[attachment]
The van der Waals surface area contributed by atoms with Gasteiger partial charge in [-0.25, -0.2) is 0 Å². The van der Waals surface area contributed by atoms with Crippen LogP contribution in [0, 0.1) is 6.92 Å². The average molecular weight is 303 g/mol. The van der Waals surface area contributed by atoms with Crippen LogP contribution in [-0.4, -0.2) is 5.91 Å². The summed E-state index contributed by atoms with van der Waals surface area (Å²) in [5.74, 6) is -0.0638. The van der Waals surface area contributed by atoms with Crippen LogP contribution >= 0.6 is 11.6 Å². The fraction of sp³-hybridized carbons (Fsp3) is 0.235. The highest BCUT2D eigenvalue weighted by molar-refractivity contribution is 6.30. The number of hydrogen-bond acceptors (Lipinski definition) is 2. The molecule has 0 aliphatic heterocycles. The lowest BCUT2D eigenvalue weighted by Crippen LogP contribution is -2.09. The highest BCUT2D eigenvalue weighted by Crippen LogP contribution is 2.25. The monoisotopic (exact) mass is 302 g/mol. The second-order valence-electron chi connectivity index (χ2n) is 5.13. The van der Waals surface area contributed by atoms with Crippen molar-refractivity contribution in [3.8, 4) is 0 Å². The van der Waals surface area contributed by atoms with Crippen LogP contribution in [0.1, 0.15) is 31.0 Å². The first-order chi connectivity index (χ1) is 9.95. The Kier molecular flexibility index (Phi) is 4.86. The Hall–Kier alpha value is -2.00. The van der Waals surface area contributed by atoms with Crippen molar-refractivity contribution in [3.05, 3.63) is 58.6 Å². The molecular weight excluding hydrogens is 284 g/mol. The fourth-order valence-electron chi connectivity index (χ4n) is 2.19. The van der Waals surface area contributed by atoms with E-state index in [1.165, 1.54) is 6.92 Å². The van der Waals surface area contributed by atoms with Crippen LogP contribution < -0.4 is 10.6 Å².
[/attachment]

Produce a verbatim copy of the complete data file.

The van der Waals surface area contributed by atoms with Gasteiger partial charge in [-0.25, -0.2) is 0 Å². The van der Waals surface area contributed by atoms with Crippen LogP contribution in [0, 0.1) is 6.92 Å². The average molecular weight is 303 g/mol. The van der Waals surface area contributed by atoms with Crippen LogP contribution in [-0.4, -0.2) is 5.91 Å². The summed E-state index contributed by atoms with van der Waals surface area (Å²) in [5.74, 6) is -0.0638. The van der Waals surface area contributed by atoms with Crippen LogP contribution >= 0.6 is 11.6 Å². The fraction of sp³-hybridized carbons (Fsp3) is 0.235. The highest BCUT2D eigenvalue weighted by molar-refractivity contribution is 6.30. The number of hydrogen-bond acceptors (Lipinski definition) is 2. The molecule has 0 aliphatic heterocycles. The lowest BCUT2D eigenvalue weighted by Crippen LogP contribution is -2.09. The highest BCUT2D eigenvalue weighted by Crippen LogP contribution is 2.25. The monoisotopic (exact) mass is 302 g/mol. The second-order valence-electron chi connectivity index (χ2n) is 5.13. The van der Waals surface area contributed by atoms with Crippen molar-refractivity contribution in [3.8, 4) is 0 Å². The van der Waals surface area contributed by atoms with Crippen LogP contribution in [0.1, 0.15) is 31.0 Å². The first-order chi connectivity index (χ1) is 9.95. The Kier molecular flexibility index (Phi) is 4.86. The Hall–Kier alpha value is -2.00. The van der Waals surface area contributed by atoms with Crippen molar-refractivity contribution in [3.05, 3.63) is 58.6 Å². The molecular weight excluding hydrogens is 284 g/mol. The fourth-order valence-electron chi connectivity index (χ4n) is 2.19. The van der Waals surface area contributed by atoms with E-state index in [1.165, 1.54) is 6.92 Å². The van der Waals surface area contributed by atoms with Crippen LogP contribution < -0.4 is 10.6 Å².